Email updates

Keep up to date with the latest news and content from BMC Health Services Research and BioMed Central.

Open Access Highly Accessed Debate

Health economics: the start of clinical freedom

José Antonio Sacristán*, María Costi, Amparo Valladares and Tatiana Dilla

Author Affiliations

Clinical Research Department. Eli Lilly and Company, Avenida de la Industria 30, Alcobendas, 28108 Madrid, Spain

For all author emails, please log on.

BMC Health Services Research 2010, 10:183  doi:10.1186/1472-6963-10-183

Published: 28 June 2010

Abstract

Background

Since Professor Hampton announced the death of clinical freedom in 1983, the increasing influence of Evidence-based Medicine and Health Technology Assessment has contributed to augment the feeling that clinicians have a secondary role in the therapeutic decision-making process.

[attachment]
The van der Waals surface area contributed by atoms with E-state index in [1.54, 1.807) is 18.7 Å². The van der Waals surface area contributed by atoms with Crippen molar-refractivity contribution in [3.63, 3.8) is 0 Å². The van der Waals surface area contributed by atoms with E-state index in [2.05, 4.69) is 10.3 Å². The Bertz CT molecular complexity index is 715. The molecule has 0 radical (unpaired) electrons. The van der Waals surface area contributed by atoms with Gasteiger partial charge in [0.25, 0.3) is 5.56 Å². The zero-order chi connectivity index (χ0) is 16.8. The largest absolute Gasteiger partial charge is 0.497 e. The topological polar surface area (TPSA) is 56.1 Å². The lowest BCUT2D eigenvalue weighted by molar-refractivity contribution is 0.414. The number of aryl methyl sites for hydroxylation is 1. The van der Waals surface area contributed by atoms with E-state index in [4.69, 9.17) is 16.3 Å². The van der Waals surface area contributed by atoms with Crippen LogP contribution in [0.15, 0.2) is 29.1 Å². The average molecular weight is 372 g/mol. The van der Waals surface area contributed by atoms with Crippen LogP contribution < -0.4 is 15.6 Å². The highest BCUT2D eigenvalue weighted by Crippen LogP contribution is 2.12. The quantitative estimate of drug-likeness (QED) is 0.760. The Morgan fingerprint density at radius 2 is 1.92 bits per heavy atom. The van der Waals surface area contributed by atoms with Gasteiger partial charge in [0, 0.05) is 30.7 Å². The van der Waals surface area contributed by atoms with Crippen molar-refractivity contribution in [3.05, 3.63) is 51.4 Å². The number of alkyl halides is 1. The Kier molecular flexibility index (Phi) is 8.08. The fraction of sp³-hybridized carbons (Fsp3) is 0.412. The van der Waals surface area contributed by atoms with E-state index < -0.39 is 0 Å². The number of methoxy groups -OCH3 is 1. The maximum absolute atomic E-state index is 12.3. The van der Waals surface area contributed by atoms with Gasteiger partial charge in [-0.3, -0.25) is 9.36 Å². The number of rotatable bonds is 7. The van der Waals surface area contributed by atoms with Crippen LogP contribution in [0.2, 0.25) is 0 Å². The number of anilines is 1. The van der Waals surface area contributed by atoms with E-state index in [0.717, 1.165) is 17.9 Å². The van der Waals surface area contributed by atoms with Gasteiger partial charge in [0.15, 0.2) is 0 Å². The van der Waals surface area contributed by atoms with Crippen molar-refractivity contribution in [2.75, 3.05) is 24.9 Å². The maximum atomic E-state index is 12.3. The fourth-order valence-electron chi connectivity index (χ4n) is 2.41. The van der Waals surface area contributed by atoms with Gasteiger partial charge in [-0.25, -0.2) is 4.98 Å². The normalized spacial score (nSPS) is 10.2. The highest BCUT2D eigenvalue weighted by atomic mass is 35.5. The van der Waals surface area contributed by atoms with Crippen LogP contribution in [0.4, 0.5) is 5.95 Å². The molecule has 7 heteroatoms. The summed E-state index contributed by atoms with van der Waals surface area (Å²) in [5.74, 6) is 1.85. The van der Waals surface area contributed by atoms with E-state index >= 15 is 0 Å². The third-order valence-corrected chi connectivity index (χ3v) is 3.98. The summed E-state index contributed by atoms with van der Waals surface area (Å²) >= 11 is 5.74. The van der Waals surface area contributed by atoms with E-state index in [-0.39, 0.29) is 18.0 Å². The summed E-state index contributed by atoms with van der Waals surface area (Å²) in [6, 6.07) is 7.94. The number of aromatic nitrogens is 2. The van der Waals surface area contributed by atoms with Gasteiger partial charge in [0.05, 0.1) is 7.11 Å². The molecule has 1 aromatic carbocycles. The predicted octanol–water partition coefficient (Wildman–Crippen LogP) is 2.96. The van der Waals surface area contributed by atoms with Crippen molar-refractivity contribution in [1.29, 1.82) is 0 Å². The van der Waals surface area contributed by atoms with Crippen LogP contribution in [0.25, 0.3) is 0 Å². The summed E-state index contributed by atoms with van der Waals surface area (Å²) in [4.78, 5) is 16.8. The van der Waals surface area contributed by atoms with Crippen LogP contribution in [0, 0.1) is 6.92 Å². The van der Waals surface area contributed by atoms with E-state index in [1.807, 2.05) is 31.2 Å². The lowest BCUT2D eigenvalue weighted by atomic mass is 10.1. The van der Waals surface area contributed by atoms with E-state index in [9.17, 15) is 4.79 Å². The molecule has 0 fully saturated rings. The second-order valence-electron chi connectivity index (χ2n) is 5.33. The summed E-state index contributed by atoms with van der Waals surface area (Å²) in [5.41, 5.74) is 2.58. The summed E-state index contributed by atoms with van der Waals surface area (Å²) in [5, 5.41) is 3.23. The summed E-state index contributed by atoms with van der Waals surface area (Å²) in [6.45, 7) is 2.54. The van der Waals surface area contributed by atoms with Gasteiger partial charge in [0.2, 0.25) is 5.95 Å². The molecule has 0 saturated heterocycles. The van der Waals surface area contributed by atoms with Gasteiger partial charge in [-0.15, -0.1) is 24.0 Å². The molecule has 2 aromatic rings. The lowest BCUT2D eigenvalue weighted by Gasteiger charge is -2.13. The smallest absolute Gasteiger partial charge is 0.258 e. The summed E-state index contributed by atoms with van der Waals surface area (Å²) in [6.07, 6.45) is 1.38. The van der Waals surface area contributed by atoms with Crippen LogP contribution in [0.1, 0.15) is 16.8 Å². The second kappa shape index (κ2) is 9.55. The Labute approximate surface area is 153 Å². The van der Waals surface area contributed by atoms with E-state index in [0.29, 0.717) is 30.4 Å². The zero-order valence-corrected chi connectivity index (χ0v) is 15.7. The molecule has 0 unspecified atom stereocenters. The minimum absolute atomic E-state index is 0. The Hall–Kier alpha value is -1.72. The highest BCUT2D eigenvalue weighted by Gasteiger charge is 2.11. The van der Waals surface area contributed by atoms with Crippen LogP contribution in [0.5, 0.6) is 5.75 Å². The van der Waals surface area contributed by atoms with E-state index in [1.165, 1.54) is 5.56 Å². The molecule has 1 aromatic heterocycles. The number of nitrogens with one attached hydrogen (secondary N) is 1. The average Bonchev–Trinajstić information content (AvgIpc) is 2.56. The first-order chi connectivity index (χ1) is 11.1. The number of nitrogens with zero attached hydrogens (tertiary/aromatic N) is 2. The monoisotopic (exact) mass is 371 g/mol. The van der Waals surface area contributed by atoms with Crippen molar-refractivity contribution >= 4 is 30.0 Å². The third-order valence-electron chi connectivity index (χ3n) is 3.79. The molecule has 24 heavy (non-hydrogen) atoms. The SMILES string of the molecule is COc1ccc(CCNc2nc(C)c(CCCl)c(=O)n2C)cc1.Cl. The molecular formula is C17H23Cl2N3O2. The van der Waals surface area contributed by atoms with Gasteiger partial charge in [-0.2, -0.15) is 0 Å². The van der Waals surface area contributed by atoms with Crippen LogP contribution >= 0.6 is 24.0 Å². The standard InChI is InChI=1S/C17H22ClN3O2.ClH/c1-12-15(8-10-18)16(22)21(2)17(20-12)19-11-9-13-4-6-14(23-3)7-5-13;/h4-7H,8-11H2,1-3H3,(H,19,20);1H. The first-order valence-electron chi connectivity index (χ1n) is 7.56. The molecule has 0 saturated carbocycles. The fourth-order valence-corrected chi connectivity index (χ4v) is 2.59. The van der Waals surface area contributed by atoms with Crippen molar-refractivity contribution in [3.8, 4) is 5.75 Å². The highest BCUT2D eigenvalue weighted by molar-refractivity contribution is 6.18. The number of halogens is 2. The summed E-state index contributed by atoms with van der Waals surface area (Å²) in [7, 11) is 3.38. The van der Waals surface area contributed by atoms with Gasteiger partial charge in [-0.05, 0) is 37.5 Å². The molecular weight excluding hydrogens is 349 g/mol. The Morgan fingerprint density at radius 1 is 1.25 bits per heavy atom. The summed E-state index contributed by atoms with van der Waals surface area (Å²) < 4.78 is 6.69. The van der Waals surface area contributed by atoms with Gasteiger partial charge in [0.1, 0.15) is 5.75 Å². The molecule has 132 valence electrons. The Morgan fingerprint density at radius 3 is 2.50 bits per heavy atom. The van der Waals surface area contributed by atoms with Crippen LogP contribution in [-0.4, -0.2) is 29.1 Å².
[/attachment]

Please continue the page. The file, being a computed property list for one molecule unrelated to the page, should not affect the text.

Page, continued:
Discussion

This article constitutes a reflection on how clinicians may use the results of economic evaluations in their daily clinical practice, making decisions about cost-effectiveness on a case by case basis, and addressing both the patient's and society's needs. To that end, some illustrating examples are taken from the literature to show there are factors with great impact on cost-effectiveness results that can be easily identified and modified by clinicians.

Summary

The evolution of the discipline and the trend towards a tailored therapy suggest that health economics is not the end of clinical freedom but the start of it.